# How do I evaluate the Clifford product in dimensions greater than 3?

The Clifford product of a pair of vectors $a,b$ is an associative operation defined by

$$ab = a \cdot b + a \wedge b.$$

In sufficiently low dimensions I am used to being able to define the Clifford product on arbitrary $k$-vectors by repeatedly applying the vector definition. For instance, suppose that I build a Clifford algebra over $\mathbb{R}^3$ with the usual (positive) Euclidean inner product. Then I can easily write out the Clifford product of any pair of basis bivectors. For instance,

$$e_{12}e_{13} = e_1 e_2 e_1 e_3 = -e_2(e_1 e_1)e_3 = -e_2 (1) e_3 = -e_{23}.$$

In four dimensions I get stuck, because it's possible that two of the indices don't "cancel," and then I don't know how to apply the product:

$$e_{12}e_{34} = e_1 e_2 e_3 e_4.$$

Where do I go from here? I strongly suspect that this equals just $e_{1234}$, but I don't know how to show (in an explicit, pedantic, algebraic way) that

$$e_1 e_2 e_3 e_4 = e_1 \wedge e_2 \wedge e_3 \wedge e_4.$$

Thanks!

• $e_i \cdot e_j = 0$ – anon Nov 8 '10 at 13:38
• ...and for orthogonal vectors, the Clifford product coincides with the wedge product. – Hans Lundmark Nov 8 '10 at 13:48
• What you seem to be calling an "explicit, pedantic, algebraic way" is what most people would call "a proof"... – Mariano Suárez-Álvarez Nov 8 '10 at 13:52
• Ok, well I want a proof that for orthogonal vectors the Clifford product coincides with the wedge product. In other words, I certainly realize that $e_i e_j = e_i \cdot e_j + e_i \wedge e_j = 0 + e_{ij}$ when $i \ne j$. But now suppose I have $e_i e_j e_k$ for distinct $i$, $j$, and $k$. Then I get $e_{ij} e_k$ but have no rule for the Clifford product between a bivector and a vector, so I am stuck! Thanks for the help. – corsecat Nov 8 '10 at 13:59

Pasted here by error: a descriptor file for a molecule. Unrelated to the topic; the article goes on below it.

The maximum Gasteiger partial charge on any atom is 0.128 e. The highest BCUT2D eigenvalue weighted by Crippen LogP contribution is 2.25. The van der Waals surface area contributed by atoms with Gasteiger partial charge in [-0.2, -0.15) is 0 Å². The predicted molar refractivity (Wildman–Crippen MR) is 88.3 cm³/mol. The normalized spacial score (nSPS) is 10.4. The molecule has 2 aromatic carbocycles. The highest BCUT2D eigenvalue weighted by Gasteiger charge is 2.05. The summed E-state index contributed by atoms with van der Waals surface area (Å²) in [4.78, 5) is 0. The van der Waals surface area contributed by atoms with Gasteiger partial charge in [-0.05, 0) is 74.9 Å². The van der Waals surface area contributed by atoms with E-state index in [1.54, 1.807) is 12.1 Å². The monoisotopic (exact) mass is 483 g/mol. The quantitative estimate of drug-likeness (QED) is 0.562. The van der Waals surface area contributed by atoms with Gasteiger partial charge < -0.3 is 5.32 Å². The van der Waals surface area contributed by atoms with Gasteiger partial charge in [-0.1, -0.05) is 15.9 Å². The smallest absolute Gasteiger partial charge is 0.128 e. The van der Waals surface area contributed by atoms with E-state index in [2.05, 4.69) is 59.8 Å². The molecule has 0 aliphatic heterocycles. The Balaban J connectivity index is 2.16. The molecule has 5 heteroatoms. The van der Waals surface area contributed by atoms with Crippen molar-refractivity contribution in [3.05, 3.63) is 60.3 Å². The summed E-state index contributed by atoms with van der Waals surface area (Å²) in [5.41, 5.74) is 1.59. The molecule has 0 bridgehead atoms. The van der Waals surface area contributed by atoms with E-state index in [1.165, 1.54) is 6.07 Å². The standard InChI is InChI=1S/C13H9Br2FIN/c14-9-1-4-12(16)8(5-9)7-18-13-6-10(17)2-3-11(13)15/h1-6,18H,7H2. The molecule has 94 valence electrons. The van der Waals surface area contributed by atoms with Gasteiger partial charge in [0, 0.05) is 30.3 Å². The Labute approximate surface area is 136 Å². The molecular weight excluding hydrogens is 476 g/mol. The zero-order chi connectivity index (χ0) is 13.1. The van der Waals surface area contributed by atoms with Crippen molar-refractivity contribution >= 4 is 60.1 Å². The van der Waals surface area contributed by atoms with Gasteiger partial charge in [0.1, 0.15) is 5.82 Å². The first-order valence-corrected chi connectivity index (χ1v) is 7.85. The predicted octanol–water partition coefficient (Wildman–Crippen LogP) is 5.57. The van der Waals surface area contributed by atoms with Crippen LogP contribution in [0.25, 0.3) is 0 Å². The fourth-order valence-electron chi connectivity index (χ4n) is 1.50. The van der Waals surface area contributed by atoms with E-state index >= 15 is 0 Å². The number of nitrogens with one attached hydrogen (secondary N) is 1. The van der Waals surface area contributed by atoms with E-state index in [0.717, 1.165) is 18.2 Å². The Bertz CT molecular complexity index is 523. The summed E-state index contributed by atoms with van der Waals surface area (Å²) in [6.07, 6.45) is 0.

• I agree with Hans; there's nothing to say until you tell us what your definition of the Clifford algebra is. – Qiaochu Yuan Nov 8 '10 at 16:30

## 2 Answers

It's not easy to give a proof without knowing exactly what your definitions of the Clifford and exterior algebras are, so the following argument is still a little handwaving. But let's say that we somehow have defined what the exterior algebra of a vector space $V$ is; we know that its elements are multivectors, and the rule which generates everything is that $x \wedge y + y \wedge x=0$ if $x$ and $y$ are vectors in $V$. The Clifford algebra has the same elements as the exterior algebra, and the same linear space structure, but the multiplication is different: it is generated by the rule $xy+yx=2 \, Q(x,y)$ where $Q$ is the inner product on $V$. Since "orthogonal" means that $Q(e_i,e_j)=0$, it shouldn't be too hard to believe that the Clifford and exterior multiplications agree for orthogonal vectors.

Maybe this section on Wikipedia can be of some help too?

It appears that you are thinking in terms of "geometric algebra". For those unfamliar with this doctrine, it's a way of regarding the Clifford algebra on an inner product space $(V,Q)$ and the exterior algebra on the $V$ as the same set, but with different product operations. Let's stick to a ground field of characteristic zero. Then the Clifford algebra $C$ of $(V,Q)$ is generated by the elements $v\in V$ with relations $vv=Q(v)$. Now for $v_1,\ldots,v_k\in V$ one can define wedge product $$v_1\wedge v_2\wedge\cdots\wedge v_k =\frac1{k!}\sum_{\pi\in S_k}(-1)^{\text{sgn}(\pi)}v_{\pi(1)}v_{\pi(2)}\cdots v_{\pi(k)}\in C.$$ This wedge product identifies $C$ with the exterior algebra $\bigwedge(V)$.

With this definition, Hans's comments are absolutely right. If $v_1,\ldots,v_k$ are pairwise orthogonal then the Clifford product $v_1v_2\cdots v_k$ equals the exterior product $v_1\wedge v_2\wedge\cdots\wedge v_k$, and this is certainly the case for orthogonal basis vectors: $e_1 e_2 e_3 e_4 =e_1\wedge e_2\wedge e_3\wedge e_4$.